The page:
Friday, February 26, 2010

Veritas Forum Banners

Just wanted to show you a couple of banners I designed this week for a Veritas Forum happening at Florida State University. For more info about Veritas Forum, visit


Monday, February 8, 2010

a little late: Imago Dei

hello! i'm sorry for the lateness but i wanted to mention that i was at Imago Dei this past weekend in ohio! Imago Dei was Great Lakes East's first Asian American student leadership conference in 5 years! i was involved with the planning up until i left the region, and i was delighted that i was able to participate as a small group leader. i also helped with the print materials/graphics. :)

Asian American ministries in Great Lakes East has been growing in the past 5 years. back in 2005 when we had our last conference, there were only 2 Asian American specific chapters and a few full-time Asian American staff. now there are 5 chapters and about 8 staff! God has really been at work in building up this ministry.

the conference focused on leadership development, because the planning team had discerned that this was the greatest need for our students. we wanted to emphasize that as Asian Americans, we have unique gifts and opportunities to be leaders in our communities and in the world.

kathy khang, multiethnic ministries director of Great Lakes West, was our main speaker. we were also blessed to have james choung, newly appointed National Asian American Ministries director with us during the weekend to share and speak. along with about 20 staff and volunteers, there were over 100 students from Lansing, Ann Arbor, Columbus, Cleveland and Pittsburgh.

(Imago Dei staff and volunteers!)

this conference felt different than the many others i have been to. there was an energy of openness and enthusiasm that was perhaps generated from the group being predominantly Asian American. students were affirmed in their identity as Asian Americans and for some, it was the first time they had been told that their Asian American-ness is a reflection of God that is unique, purposeful, and very good. students spent time repenting and receiving healing prayer; they were challenged to make the choice to identify with Christ even while walking the line between differing cultural values.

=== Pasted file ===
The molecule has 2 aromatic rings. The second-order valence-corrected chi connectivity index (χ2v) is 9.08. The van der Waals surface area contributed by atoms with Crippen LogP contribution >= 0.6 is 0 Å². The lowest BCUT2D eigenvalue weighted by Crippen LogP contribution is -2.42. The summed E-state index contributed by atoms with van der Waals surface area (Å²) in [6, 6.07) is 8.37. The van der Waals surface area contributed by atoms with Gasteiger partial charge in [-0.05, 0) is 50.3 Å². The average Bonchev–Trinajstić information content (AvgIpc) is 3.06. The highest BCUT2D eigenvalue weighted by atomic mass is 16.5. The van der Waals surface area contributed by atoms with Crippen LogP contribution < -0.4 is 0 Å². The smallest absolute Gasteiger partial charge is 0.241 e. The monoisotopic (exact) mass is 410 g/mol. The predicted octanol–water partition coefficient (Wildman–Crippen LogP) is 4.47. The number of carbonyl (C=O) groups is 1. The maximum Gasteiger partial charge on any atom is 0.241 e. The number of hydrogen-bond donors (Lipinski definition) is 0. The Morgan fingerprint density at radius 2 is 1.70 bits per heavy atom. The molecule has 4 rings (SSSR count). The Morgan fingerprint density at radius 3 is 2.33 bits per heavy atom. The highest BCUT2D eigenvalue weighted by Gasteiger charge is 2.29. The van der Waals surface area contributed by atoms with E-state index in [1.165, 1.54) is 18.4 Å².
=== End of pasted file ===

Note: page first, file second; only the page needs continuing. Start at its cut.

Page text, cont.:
overall, Imago Dei was a time to affirm who we are in Christ as Asian Americans, to celebrate God's gifts to us, and to decide to take the next step of using all that we are, including our ethnic identity, for the glory of God. i am overjoyed at what i saw God do in individuals and communities! praise God with me for changing lives and empowering students to be leaders. (a special praise for a new young sister in Christ from MSU!)

you can continue to pray for Asian American ministry in Great Lakes East. pray that students who attended Imago Dei would follow through in the decisions they made, and also that the chapters they represent would grow in their awareness of ethnic identity, resulting in further development as leaders and world-changers. and pray that new Asian American staff would be raised up from this generation of students!

Monday, February 1, 2010

Urbana 09 - a selection of photos

I've selected some photos from Urbana to highlight some of my work as well as to give you a glimpse of what happened. Much thanks to our extremely talented team of professional photographers who volunteered their time to take these beautiful photos!

Feel free to leave comments, & enjoy!

Urbana Stories

While visiting Ann Arbor on my week off after Urbana, I attended AIV’s large group. It was a great time to see my old students and colleagues, as well as hear some of their stories from Urbana. Here are a couple of the stories that were shared that night:

Dear Donor,

Thank you so much for providing generously to allow me to attend Urbana 09. For someone oriented toward scientific research and development, mission work was something that I did not really see myself pursuing. Once arriving at Urbana I realized that God had many good things in store for me. Surprisingly the things I learned related more towards my relationship with Jesus and with the world than my call to missions. Coming out of Urbana, I have a few major takeaways that I would like to share with you.